Land disputes in Kisumu continue to soar, with women being the biggest victims.
However, elders who should be at the centre of land ownership, succession and inheritance are nowhere to be seen.
A legal aid exercise by Civil Society Organization (CSO) Network in December 2022 revealed that families are entangled in disputes, some of which causing death, hatred and bungled families.
During the exercise conducted in all the seven sub counties of Kisumu County, chiefs stood out as key players in land disputes.
the project is supported by the EU through UNDP Amkeni Wa Kenya Project. Also the volunteers are staff from the different state and state organs. The collaboration is important. National Land Commission, Ministry of Lands, National legal Aid Service, Kisumu Legal Aid Centre, Council of Elders, Social Justice Centres, CSO Network.
Out of all our meetings, no one mentioned elders as having played part, nor being proactive to help solve the disputesBetty Okero
According to CSO Network team leader Betty Okero, the exercise revealed that elders have taken a back seat in helping solve land disputes.
“Out of all our meetings, no one mentioned elders as having played part, nor being proactive to help solve the disputes,” she said.
“Elders are foreign in their communities,” she added.
The exercise exposed systemic injustice meted upon the vulnerable in the society, such as widowed women, orphans, female siblings and Persons With Disabilities (PDWs).
Many land injustice victims blamed chiefs for leading in the injustices, by seeking bribes to make unjust rulings on land ownership.
And in a session which brought together elders from Kisumu, it was evident that they have abdicated their roles in the communities they come from.
Elders admit laxity
Led by Luo Council of Elders Secretary Mzee Silas Olala, the elders admitted to having lost touch with their communities, a situation which has kept them out of the land processes.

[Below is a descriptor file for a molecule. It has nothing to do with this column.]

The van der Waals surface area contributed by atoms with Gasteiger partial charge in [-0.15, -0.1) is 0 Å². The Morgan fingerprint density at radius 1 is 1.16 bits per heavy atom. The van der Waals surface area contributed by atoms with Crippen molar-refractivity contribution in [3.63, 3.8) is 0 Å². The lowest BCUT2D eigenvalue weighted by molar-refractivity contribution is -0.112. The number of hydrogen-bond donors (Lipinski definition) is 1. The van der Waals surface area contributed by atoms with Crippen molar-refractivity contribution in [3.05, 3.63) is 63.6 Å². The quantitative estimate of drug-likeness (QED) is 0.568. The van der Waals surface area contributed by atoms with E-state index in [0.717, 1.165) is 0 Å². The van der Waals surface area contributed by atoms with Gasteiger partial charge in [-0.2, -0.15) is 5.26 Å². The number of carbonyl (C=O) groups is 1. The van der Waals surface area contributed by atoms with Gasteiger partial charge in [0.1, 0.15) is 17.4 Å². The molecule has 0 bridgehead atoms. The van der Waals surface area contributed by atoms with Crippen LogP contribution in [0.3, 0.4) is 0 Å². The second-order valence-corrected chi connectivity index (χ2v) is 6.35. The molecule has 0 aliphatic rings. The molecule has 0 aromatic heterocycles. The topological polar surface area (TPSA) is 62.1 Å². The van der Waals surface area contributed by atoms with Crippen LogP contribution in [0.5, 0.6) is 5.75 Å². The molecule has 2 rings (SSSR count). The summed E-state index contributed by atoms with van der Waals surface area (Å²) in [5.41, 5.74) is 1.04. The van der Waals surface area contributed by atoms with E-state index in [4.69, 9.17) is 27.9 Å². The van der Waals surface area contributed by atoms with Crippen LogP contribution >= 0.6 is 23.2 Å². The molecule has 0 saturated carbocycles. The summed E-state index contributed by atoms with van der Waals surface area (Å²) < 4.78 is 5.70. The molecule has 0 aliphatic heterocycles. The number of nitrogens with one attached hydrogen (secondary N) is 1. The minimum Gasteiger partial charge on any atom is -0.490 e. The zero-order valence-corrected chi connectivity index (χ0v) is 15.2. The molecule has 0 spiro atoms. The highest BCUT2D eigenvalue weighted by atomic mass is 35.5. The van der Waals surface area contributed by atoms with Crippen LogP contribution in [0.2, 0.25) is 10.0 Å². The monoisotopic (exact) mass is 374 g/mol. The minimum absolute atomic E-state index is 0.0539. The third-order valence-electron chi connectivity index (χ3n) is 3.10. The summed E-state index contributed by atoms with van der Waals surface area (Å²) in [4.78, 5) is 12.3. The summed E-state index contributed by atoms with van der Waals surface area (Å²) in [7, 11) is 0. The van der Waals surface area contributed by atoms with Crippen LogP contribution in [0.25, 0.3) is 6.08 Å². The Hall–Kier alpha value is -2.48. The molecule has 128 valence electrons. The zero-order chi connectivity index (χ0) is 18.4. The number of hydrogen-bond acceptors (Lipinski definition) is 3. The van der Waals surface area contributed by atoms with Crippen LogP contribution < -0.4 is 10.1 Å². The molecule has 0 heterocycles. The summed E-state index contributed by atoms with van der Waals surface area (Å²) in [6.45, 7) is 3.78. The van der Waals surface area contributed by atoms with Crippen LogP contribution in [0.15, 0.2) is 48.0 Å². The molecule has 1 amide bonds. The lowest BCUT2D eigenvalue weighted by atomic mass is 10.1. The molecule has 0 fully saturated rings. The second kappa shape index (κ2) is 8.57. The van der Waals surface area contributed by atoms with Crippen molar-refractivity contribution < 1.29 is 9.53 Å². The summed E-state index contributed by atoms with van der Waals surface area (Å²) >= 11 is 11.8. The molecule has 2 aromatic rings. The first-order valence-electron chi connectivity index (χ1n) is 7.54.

“In ideal situation, we are supposed to have chairmen at all the administrative levels, starting from the village, sub-location, location, all the way to the national level,” said Olala.
He however noted that only the national office of the Council of Elders was active, with the lower levels missing.
“What kind of elders are we? We have lost direction,” said Olala.
According to Mzee Olala, the land disputes can only be solved if elders take a lead role, as they understand the history of the land.
“Let us get out and help our people. We have been quiet, giving way for kangaroo elders who are misleading our people.” He added.
Some of the leaders claim that political interference has weakened the council, making it difficult to stamp its authority in the community.
These land disputes are sources of income for some chiefs, and that is why they keep us elders from initiatives aimed at solving these disputesMzee Lawy Raburu
Some also claim that due to poverty, the elders cannot wield power and authority which would give them the strength to intervene on land disputes facing the community.
“The elders who are poor are not listened to,” said Narman Ayuka, an elder from Muhoroni.
“These land disputes are sources of income for some chiefs, and that is why they keep us elders from initiatives aimed at solving these disputes,” said Lawy Raburu, and elder from Seme.
The elders said they need both financial and moral support to help them deliver the desired services to the communities.
But Ms Okero urged the elders to come out and claim their space so as to save the community from the escalating disputes.
“The constitution gives elders the power by recognizing our culture, and Council of Elders is part of our culture. You do not need any permission from anybody to render services to our communities,” she said.